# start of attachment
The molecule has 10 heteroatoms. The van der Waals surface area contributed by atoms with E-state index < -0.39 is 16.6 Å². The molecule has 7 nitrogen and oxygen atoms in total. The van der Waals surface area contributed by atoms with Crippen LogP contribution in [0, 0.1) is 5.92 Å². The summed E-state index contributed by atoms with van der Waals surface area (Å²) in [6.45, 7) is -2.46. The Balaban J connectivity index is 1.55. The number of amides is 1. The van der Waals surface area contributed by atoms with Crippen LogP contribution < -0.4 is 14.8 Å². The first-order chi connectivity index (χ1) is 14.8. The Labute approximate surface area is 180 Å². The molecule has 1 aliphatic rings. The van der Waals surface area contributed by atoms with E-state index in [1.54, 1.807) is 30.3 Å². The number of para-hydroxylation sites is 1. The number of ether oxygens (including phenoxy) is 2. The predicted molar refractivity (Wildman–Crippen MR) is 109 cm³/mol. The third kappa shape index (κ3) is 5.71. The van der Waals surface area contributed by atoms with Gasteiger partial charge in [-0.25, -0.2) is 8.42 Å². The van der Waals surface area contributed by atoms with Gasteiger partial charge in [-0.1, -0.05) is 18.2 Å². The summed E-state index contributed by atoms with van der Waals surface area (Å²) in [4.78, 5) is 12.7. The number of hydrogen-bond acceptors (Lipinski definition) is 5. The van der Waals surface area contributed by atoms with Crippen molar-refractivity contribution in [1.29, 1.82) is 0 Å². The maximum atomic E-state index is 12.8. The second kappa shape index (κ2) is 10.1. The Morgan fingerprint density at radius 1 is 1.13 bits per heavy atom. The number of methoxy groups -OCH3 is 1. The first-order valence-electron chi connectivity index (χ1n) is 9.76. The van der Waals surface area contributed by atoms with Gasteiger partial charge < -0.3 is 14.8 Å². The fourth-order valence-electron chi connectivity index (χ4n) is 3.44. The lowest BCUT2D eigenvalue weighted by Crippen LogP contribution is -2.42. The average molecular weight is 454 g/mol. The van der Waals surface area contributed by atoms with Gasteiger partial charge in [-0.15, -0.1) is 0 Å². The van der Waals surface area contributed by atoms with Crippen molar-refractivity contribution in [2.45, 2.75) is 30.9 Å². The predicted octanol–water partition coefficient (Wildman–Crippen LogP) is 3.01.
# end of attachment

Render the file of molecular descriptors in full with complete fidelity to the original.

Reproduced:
The molecule has 10 heteroatoms. The van der Waals surface area contributed by atoms with E-state index < -0.39 is 16.6 Å². The molecule has 7 nitrogen and oxygen atoms in total. The van der Waals surface area contributed by atoms with Crippen LogP contribution in [0, 0.1) is 5.92 Å². The summed E-state index contributed by atoms with van der Waals surface area (Å²) in [6.45, 7) is -2.46. The Balaban J connectivity index is 1.55. The number of amides is 1. The van der Waals surface area contributed by atoms with Crippen LogP contribution < -0.4 is 14.8 Å². The first-order chi connectivity index (χ1) is 14.8. The Labute approximate surface area is 180 Å². The molecule has 1 aliphatic rings. The van der Waals surface area contributed by atoms with E-state index in [1.54, 1.807) is 30.3 Å². The number of para-hydroxylation sites is 1. The number of ether oxygens (including phenoxy) is 2. The predicted molar refractivity (Wildman–Crippen MR) is 109 cm³/mol. The third kappa shape index (κ3) is 5.71. The van der Waals surface area contributed by atoms with Gasteiger partial charge in [-0.25, -0.2) is 8.42 Å². The van der Waals surface area contributed by atoms with Gasteiger partial charge in [-0.1, -0.05) is 18.2 Å². The summed E-state index contributed by atoms with van der Waals surface area (Å²) in [4.78, 5) is 12.7. The number of hydrogen-bond acceptors (Lipinski definition) is 5. The van der Waals surface area contributed by atoms with Crippen molar-refractivity contribution in [1.29, 1.82) is 0 Å². The maximum atomic E-state index is 12.8. The second kappa shape index (κ2) is 10.1. The Morgan fingerprint density at radius 1 is 1.13 bits per heavy atom. The number of methoxy groups -OCH3 is 1. The first-order valence-electron chi connectivity index (χ1n) is 9.76. The van der Waals surface area contributed by atoms with Gasteiger partial charge < -0.3 is 14.8 Å². The fourth-order valence-electron chi connectivity index (χ4n) is 3.44. The lowest BCUT2D eigenvalue weighted by Crippen LogP contribution is -2.42. The average molecular weight is 454 g/mol. The van der Waals surface area contributed by atoms with Gasteiger partial charge in [-0.15, -0.1) is 0 Å². The van der Waals surface area contributed by atoms with Crippen molar-refractivity contribution in [2.45, 2.75) is 30.9 Å². The predicted octanol–water partition coefficient (Wildman–Crippen LogP) is 3.01.